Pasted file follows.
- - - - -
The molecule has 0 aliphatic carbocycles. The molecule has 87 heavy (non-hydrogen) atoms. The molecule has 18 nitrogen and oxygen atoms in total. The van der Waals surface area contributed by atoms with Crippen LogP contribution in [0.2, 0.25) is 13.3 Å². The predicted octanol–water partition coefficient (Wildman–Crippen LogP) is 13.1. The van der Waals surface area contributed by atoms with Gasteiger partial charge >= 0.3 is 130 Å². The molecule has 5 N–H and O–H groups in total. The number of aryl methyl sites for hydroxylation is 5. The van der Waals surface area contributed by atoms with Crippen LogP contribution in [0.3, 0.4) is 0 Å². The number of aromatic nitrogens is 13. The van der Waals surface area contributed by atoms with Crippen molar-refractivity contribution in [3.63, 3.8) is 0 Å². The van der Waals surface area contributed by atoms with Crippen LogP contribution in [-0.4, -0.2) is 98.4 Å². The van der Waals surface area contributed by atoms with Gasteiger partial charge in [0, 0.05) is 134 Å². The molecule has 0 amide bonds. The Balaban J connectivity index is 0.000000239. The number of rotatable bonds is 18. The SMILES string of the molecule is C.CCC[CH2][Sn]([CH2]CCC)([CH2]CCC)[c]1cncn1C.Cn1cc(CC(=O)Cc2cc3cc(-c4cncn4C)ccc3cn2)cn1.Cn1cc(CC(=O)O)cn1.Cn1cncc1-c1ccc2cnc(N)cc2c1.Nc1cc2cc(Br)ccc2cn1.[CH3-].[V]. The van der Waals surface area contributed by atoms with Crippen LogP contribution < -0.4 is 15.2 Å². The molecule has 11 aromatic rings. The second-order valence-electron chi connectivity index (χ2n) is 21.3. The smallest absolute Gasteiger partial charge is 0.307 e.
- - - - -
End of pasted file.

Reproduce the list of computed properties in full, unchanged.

The molecule has 0 aliphatic carbocycles. The molecule has 87 heavy (non-hydrogen) atoms. The molecule has 18 nitrogen and oxygen atoms in total. The van der Waals surface area contributed by atoms with Crippen LogP contribution in [0.2, 0.25) is 13.3 Å². The predicted octanol–water partition coefficient (Wildman–Crippen LogP) is 13.1. The van der Waals surface area contributed by atoms with Gasteiger partial charge >= 0.3 is 130 Å². The molecule has 5 N–H and O–H groups in total. The number of aryl methyl sites for hydroxylation is 5. The van der Waals surface area contributed by atoms with Crippen LogP contribution in [0.3, 0.4) is 0 Å². The number of aromatic nitrogens is 13. The van der Waals surface area contributed by atoms with Crippen molar-refractivity contribution in [3.63, 3.8) is 0 Å². The van der Waals surface area contributed by atoms with Crippen LogP contribution in [-0.4, -0.2) is 98.4 Å². The van der Waals surface area contributed by atoms with Gasteiger partial charge in [0, 0.05) is 134 Å². The molecule has 0 amide bonds. The Balaban J connectivity index is 0.000000239. The number of rotatable bonds is 18. The SMILES string of the molecule is C.CCC[CH2][Sn]([CH2]CCC)([CH2]CCC)[c]1cncn1C.Cn1cc(CC(=O)Cc2cc3cc(-c4cncn4C)ccc3cn2)cn1.Cn1cc(CC(=O)O)cn1.Cn1cncc1-c1ccc2cnc(N)cc2c1.Nc1cc2cc(Br)ccc2cn1.[CH3-].[V]. The van der Waals surface area contributed by atoms with Crippen LogP contribution < -0.4 is 15.2 Å². The molecule has 11 aromatic rings. The second-order valence-electron chi connectivity index (χ2n) is 21.3. The smallest absolute Gasteiger partial charge is 0.307 e.